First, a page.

Time right to invest in commercial property

Posted On Wednesday, 04 March 2009 02:00 Published by eProp Commercial Property News
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People should take advantage of investing in commercial property during the downward trend in the interest rate cycle before the lagged effects take over, says Craig Hallowes, spokesman for the Association of Property Unit Trusts.

Craig Hallowes“Don’t wait until the full effects of the current interest rate cutting cycle has worked its way through the economy before investing in commercial property, he says.

While consumers have already seen a 150-basis-point cut, some financial institutions expect a drop of another 200 to 300 points before the end of the year. Hallowes says much of this anticipated decrease in interest rates is already priced into the market.

He says the bond and forward rate agreement market tend to be more efficient than the property market when it comes to pricing because property has a growth and expectation value to it, which is a little less easy to price. However, all the markets are predicting a significant drop in interest rates.

Investors should be using the so called “saving” in interest payments to invest in equities or income-generating commercial property instruments, such as property unit trusts, he says.

“That’s if consumers have got their debt levels under control and can afford to invest,” says Hallowes. “This is a good time to be looking to enter the commercial property space, and property unit trusts do offer that diversified portfolio spread that investors should be aiming for.”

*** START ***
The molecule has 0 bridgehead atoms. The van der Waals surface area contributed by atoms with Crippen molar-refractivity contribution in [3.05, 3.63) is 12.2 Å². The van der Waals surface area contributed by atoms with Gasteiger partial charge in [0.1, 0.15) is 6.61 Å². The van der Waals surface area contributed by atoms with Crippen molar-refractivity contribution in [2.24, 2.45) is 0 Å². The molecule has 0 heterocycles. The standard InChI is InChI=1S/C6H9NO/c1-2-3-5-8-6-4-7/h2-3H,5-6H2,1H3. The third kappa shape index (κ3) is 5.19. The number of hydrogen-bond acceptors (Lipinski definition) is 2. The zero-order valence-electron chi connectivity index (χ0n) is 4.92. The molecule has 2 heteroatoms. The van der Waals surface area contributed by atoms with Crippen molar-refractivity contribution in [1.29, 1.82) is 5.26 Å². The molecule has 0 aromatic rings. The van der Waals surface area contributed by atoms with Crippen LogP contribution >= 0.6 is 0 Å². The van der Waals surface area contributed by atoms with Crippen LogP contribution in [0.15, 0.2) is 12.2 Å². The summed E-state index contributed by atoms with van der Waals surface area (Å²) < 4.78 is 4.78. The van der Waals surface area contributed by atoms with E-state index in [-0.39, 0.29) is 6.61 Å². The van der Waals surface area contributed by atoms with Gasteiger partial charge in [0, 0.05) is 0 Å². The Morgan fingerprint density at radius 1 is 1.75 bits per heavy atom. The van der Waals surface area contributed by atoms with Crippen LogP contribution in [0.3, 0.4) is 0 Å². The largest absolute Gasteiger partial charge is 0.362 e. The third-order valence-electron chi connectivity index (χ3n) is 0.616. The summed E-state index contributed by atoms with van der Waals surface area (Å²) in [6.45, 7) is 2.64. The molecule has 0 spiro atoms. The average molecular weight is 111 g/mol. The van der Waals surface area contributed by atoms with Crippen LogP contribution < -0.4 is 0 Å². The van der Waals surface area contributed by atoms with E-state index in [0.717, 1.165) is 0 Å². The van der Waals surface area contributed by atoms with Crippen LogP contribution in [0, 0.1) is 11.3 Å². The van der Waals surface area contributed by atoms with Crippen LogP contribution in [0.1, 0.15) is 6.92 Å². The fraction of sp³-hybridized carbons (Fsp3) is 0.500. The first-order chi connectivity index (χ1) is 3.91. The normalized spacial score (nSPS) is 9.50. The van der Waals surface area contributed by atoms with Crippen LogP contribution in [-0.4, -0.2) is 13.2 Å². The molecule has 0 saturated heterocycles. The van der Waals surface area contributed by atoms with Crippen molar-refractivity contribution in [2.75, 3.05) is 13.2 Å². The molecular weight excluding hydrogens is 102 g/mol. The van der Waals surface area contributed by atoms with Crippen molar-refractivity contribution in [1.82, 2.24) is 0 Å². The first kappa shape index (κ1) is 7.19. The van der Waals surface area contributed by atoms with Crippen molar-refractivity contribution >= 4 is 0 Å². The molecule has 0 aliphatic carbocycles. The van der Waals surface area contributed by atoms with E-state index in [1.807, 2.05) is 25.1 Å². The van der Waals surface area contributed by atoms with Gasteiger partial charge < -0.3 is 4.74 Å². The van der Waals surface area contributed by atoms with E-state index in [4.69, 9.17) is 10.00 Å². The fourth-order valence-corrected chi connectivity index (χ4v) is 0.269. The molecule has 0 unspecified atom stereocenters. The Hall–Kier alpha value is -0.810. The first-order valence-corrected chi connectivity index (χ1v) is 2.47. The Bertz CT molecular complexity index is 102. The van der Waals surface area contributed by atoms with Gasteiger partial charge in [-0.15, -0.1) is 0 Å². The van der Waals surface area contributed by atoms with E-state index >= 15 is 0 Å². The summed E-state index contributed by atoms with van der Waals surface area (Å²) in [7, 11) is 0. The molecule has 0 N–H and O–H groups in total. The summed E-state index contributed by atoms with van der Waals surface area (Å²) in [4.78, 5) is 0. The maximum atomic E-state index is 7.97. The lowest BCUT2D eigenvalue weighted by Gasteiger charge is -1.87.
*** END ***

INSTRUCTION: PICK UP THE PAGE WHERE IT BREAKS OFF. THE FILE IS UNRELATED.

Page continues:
However, he says that it is important that each investor carefully consider their appetite for risk and assess their level of gearing or debt before investing.

In today’s bearish market, property, due to its yield, tends to trade more like a bond.

“In theory, a decrease in interest rates means that the values of property counters should go up as their yields are compressed,” Hallowes says.

As gearing is one of the biggest costs, any decrease in interest rates means that the operating costs decrease at a property unit trust fund level, making the fund more “profitable”.

“On a more general level, any decrease in interest rates positively affects the customer base, and this is especially true in the retail sector.

“This could lead to increased spending and a better-off financial position for tenants.”

For those investors already exposed to commercial property, the market is ripe for investors looking to increase exposure. “While the consensus view is that consumers are under pressure, the cycle will turn and commercial property will continue delivering attractive returns. Investors with a medium- to long-term view of their portfolios should allocate a portion of their investments to property.”

Hallowes says it is always difficult to call the “bottom” of the market, and this is something that investors should try to avoid.

Investors are advised to take a longer view on property as an asset class, and base their investment view on where they see value in the counters that make up the sector.

“An initial entry via a property unit trust structure is a good starting point,” he says.

Last modified on Wednesday, 23 April 2014 19:01

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